Paul Boyle. The June 2012 document that Mike Martin also prepared is on City of Pell City
Street Department letterhead and contains the signatures of Paul Boyle and also Mike Martin as
Street Department Superintendent, but the signature line designated for Judy Tipton as “Personal
[sic] Officer/Mayoral Assistant” is blank. In that document, Martin stated:
It is my opinion, due to the long overdue renegotiation of the agreement, without
any discrimination that Paul is to be compensated for the time, (November 9,
2008 to June 6, 2012) that he has rendered, beyond the scope of the agreement,
being the Foremen[sic]/Supervisor of the Street Department, in accordance with
the 2003 Pell City Employee Hand Book page 21: sec C #1. This should take
place immediately and continue from this day forward.
(Doc. 27, at 24).
Boyle argues that these two documents, taken together, sufficiently state a claim that falls
outside § 11-47-23 because those documents reflect that the City knew about and acknowledged a
debt to Boyle. According to Boyle, the November 2005 agreement reflects that the City appointed
Boyle as foreman, and the June 2012 document is an acknowledgment by a city employee,
Boyle’s supervisor, that the City owed him foreman wages, because it had failed to pay Boyle at
the foreman rate from November 2008 to June 6, 2012. Boyle does not allege that the mayor or
city council of Pell City agreed to or ratified these documents, but he does claim that the City
authorized both documents through the signatures of other city employees.
The November 2005 agreement appointing Boyle as acting foreman contains the
signatures of both the Personnel Officer for the City, and the Superintendent of the Street
Department, and the Third Amended Complaint alleges that Boyle worked as acting
foreman/foreman for years pursuant to this agreement. Thus, the Third Amended Complaint,
incorporating the November 2005 agreement, arguably reflects that the City agreed to, or ratified,
Martin’s appointment of Boyle as acting foreman on November 9, 2005. Given that this same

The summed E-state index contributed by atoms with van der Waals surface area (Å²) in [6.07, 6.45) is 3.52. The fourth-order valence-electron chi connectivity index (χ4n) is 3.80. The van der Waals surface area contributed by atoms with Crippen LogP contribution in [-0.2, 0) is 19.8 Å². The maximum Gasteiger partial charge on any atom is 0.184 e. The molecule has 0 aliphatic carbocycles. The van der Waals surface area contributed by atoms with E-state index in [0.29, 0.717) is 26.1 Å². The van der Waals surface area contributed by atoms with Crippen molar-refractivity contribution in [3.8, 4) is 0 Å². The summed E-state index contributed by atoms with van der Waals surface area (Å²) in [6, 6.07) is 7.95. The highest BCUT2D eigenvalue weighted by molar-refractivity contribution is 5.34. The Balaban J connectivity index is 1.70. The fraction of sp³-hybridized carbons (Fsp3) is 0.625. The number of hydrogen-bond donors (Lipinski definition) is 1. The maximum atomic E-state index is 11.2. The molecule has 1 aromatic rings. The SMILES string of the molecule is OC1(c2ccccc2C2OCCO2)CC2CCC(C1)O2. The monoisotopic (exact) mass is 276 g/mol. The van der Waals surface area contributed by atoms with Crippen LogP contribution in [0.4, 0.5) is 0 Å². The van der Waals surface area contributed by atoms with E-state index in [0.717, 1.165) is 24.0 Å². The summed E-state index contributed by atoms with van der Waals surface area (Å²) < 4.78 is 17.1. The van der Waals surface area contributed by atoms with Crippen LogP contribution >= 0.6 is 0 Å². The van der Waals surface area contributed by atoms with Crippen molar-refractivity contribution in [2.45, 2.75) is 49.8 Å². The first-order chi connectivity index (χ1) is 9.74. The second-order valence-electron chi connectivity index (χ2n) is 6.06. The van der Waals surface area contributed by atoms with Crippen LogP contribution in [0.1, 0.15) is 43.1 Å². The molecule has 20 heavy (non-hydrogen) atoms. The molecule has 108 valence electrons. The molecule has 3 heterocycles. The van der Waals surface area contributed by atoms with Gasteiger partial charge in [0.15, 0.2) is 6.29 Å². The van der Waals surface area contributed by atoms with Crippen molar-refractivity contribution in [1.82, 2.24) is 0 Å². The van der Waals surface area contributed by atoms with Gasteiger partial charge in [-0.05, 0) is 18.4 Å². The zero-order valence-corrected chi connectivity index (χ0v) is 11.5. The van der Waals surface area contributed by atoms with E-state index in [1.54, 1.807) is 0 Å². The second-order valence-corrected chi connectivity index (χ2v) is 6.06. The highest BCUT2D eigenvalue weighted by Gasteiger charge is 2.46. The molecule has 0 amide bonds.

agreement explicitly states that the appointment is not a promotion for Boyle and that Boyle’s pay
remains at Heavy Equipment Operators pay, the court FINDS that this 2005 agreement is not, in
and of itself, an acknowledgment on the part of the City of a pre-existing debt owed to Boyle for
wages at the foreman rate. Even assuming arguendo—without deciding—that the November
2009 agreement was one that the City agreed to or ratified, that agreement, unlike the
acknowledgment in Hood, does not acknowledge a debt owed to Boyle. It does not even state that
he is entitled to payment for the rate and position he now claims; to the contrary, it specifically
states that he is not so entitled. Rather, the appointment of Boyle to the foreman position without
foreman pay is consistent with Boyle’s own allegations that the move to a more sedentary position
was the City’s attempt to offer an accommodation to his physical limitations.
The court notes the distinction between a claim based on a contract acknowledged by a
municipality versus a debt acknowledged by a municipality that arises from a contract. In the first
category, the municipality acknowledges contracting with the claimant but does not acknowledge
owing the claimant under the contract: this category of claims must comply with § 11-47-23. The
Supreme Court of Alabama has required plaintiffs asserting breach of contract claims against
cities—where the city did not deny contracting with the plaintiff but denied owing the plaintiff
under the contract—to satisfy the timeliness requirements of § 11-47-23. See, e.g., Morrow v.
Town of Littleton, 576 So. 2d 210, 212 (Ala. 1991) (reversing grant of summary judgment for
town on breach of employment contract and finding that “the plaintiff satisfied the requirements
of § 11-47-23 by filing his complaint within two years from the date his employment was
terminated.”). This requirement is consistent with the purpose of § 11-47-23: “to provide the city
with notice of the claim, thereby enabling it to investigate and perhaps settle the claim without the